A & R Productions
Length: 34 minutes
Time Period: 1950’s.
Locations: Chicago area, Waterloo, Bloomington
Sources: Blackhawk Collection
Old trolley films often give us an up close look into the past. The midwest had some well-known and obscure lines. This collection has both. Contains approximately half color film. A variety of interurbans are visited. However, most have cameo appearances.
Illinois Terminal is up first. Filmed in 1952 around Bloomington, Ill.. Nearly all of it was shot through the arched front window, of a streetcar. Looks and feels rather odd. Imagery is dark overall. A mixture of: narration, on screen graphics and total silence are in this unusual segment. The feature feels way too long, for what is viewed. At nearly a third of the program length, this segment is more for hardcore fans, then general railfan interest.
Waterloo, Cedar Falls & Northern. This line is located in Iowa. Closed in 1958. Audio here has live sound. Film is underexposed. You will see some of Waterloo and ride into rural farmland. Motorman and dog are friendly. Above is the Chicago Great Western overpass. Not much going on in this place.
We are at the mid-point of this show. So far, it is an unremarkable pair of presentations.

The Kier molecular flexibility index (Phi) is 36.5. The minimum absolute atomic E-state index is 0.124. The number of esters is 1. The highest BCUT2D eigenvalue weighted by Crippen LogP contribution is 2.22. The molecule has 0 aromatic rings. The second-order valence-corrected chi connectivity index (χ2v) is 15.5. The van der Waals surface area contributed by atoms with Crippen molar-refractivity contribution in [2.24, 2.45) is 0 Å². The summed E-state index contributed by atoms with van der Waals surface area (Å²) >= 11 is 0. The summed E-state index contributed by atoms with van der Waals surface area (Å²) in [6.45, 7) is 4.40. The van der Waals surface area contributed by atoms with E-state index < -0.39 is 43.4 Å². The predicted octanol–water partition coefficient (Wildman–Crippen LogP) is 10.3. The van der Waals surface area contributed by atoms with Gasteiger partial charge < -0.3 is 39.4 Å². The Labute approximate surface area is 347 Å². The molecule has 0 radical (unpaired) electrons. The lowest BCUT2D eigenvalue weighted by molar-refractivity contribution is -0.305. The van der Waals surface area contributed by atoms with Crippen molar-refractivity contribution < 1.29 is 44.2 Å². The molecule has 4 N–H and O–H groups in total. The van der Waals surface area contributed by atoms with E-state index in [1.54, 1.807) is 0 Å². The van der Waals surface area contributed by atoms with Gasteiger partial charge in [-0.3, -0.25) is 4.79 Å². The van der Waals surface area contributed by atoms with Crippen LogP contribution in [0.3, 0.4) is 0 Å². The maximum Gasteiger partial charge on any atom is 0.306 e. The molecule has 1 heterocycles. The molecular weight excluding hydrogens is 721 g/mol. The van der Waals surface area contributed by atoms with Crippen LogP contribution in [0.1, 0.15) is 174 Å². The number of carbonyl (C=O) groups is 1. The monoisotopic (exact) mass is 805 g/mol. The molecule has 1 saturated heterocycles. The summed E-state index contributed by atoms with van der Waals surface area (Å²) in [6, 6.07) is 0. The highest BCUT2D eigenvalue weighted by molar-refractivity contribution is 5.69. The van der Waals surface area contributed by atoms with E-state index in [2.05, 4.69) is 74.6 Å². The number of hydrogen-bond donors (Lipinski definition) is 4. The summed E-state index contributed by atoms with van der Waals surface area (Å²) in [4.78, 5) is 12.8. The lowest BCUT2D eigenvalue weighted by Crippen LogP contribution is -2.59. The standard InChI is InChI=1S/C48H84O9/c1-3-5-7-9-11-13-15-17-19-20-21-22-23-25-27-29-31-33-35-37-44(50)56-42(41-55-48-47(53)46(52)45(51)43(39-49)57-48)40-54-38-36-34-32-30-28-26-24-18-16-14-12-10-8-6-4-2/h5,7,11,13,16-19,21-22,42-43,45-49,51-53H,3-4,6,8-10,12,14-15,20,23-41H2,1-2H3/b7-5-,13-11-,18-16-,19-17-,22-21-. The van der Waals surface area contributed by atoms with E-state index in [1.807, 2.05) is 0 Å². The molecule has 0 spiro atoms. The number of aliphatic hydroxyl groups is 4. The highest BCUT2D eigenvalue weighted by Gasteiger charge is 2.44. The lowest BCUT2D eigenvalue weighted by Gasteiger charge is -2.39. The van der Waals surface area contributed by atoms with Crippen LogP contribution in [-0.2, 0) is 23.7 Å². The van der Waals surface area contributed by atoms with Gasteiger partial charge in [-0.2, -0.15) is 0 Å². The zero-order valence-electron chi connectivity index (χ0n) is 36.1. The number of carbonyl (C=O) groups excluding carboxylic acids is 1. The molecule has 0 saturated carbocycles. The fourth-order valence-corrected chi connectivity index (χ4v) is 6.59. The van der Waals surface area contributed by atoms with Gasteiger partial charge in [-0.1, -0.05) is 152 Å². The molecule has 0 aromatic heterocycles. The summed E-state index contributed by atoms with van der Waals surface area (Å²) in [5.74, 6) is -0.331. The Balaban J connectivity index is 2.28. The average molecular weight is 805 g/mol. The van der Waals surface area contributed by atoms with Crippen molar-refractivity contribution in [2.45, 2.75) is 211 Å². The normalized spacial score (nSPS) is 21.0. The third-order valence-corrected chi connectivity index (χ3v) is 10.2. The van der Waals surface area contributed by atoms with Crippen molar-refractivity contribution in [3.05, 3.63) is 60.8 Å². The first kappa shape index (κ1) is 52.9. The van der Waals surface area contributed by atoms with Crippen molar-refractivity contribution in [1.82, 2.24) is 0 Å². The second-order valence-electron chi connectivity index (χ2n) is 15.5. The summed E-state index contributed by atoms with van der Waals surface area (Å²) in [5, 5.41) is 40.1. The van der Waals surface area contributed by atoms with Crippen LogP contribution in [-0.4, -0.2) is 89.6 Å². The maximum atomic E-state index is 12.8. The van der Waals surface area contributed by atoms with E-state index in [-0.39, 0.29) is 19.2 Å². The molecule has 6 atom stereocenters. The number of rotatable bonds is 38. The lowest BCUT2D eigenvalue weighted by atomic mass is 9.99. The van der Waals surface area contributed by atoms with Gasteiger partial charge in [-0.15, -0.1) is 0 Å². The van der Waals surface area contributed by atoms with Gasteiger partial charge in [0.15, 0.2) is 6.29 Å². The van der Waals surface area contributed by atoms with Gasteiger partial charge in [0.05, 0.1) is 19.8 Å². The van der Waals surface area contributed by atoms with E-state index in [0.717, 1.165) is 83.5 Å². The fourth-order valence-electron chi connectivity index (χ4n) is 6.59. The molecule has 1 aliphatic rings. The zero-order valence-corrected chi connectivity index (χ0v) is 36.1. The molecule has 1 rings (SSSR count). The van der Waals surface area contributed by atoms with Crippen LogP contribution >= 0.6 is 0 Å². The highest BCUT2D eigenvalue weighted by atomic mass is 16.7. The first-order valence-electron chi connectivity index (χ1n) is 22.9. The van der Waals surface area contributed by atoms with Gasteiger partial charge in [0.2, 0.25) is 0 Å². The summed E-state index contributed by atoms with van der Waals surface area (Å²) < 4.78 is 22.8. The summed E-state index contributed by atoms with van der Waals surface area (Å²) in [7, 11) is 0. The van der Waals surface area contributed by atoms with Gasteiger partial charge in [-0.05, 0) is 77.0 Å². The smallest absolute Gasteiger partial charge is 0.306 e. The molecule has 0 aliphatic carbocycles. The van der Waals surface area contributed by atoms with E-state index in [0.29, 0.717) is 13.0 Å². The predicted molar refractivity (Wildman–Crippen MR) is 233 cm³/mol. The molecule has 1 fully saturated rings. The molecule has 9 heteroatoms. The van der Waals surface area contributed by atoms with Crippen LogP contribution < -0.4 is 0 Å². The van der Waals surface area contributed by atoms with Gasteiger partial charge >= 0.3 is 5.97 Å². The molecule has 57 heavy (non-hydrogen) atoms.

Move to the Chicago area for the remainder of the show.
North Shore Line. A few brief scenes with a Silverliner in one. Alas, in black and white.
Chicago, South Shore & South Bend. One color scene.
Chicago, Aurora & Elgin. Another brief glimpse. Had no idea that Des Plaines had this much accommodation for the CA&E. If this is correct info. By the way, this would be the easternmost point. Obviously, Aurora is westbound from here.
Chicago Transit Authority. This look at the CTA is the best part of the show. Where the previous snippets promised interesting sights, here it is delivered. Old turn of the century and newest 1948 built cars are seen. Assorted paint schemes.
Midwest Interurbans is a mixed bag. The Chicago area material has the goods. At 34 minutes, too much time is spent on the lower quality first half of the program. Does this drop the ratings? Yes it does. There are better, quality releases available on the market.
Still, the Chicago area films are fine. There simply isn’t enough to carry the whole show.
Rating: 2 Stars